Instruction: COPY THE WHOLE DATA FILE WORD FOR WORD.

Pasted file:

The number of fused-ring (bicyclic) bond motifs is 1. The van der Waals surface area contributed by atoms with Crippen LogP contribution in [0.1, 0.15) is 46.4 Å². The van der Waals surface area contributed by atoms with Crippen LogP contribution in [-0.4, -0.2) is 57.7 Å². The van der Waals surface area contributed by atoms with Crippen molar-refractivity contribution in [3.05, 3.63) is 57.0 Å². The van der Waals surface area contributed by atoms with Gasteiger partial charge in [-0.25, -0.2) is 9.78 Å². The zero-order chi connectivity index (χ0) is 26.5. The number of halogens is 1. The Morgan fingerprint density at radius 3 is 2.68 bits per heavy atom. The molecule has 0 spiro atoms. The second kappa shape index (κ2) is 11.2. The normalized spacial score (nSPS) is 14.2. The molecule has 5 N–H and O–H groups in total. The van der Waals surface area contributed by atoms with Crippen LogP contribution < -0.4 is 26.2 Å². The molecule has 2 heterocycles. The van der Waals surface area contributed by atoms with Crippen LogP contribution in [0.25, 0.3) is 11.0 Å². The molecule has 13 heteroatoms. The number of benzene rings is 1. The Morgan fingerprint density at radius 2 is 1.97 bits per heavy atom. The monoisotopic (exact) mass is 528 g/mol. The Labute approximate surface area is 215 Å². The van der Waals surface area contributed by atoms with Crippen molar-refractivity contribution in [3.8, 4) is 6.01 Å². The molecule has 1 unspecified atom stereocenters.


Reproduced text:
The number of fused-ring (bicyclic) bond motifs is 1. The van der Waals surface area contributed by atoms with Crippen LogP contribution in [0.1, 0.15) is 46.4 Å². The van der Waals surface area contributed by atoms with Crippen LogP contribution in [-0.4, -0.2) is 57.7 Å². The van der Waals surface area contributed by atoms with Crippen molar-refractivity contribution in [3.05, 3.63) is 57.0 Å². The van der Waals surface area contributed by atoms with Gasteiger partial charge in [-0.25, -0.2) is 9.78 Å². The zero-order chi connectivity index (χ0) is 26.5. The number of halogens is 1. The Morgan fingerprint density at radius 3 is 2.68 bits per heavy atom. The molecule has 0 spiro atoms. The second kappa shape index (κ2) is 11.2. The normalized spacial score (nSPS) is 14.2. The molecule has 5 N–H and O–H groups in total. The van der Waals surface area contributed by atoms with Crippen LogP contribution < -0.4 is 26.2 Å². The molecule has 2 heterocycles. The van der Waals surface area contributed by atoms with Crippen LogP contribution in [0.25, 0.3) is 11.0 Å². The molecule has 13 heteroatoms. The number of benzene rings is 1. The Morgan fingerprint density at radius 2 is 1.97 bits per heavy atom. The monoisotopic (exact) mass is 528 g/mol. The Labute approximate surface area is 215 Å². The van der Waals surface area contributed by atoms with Crippen molar-refractivity contribution in [3.8, 4) is 6.01 Å². The molecule has 1 unspecified atom stereocenters.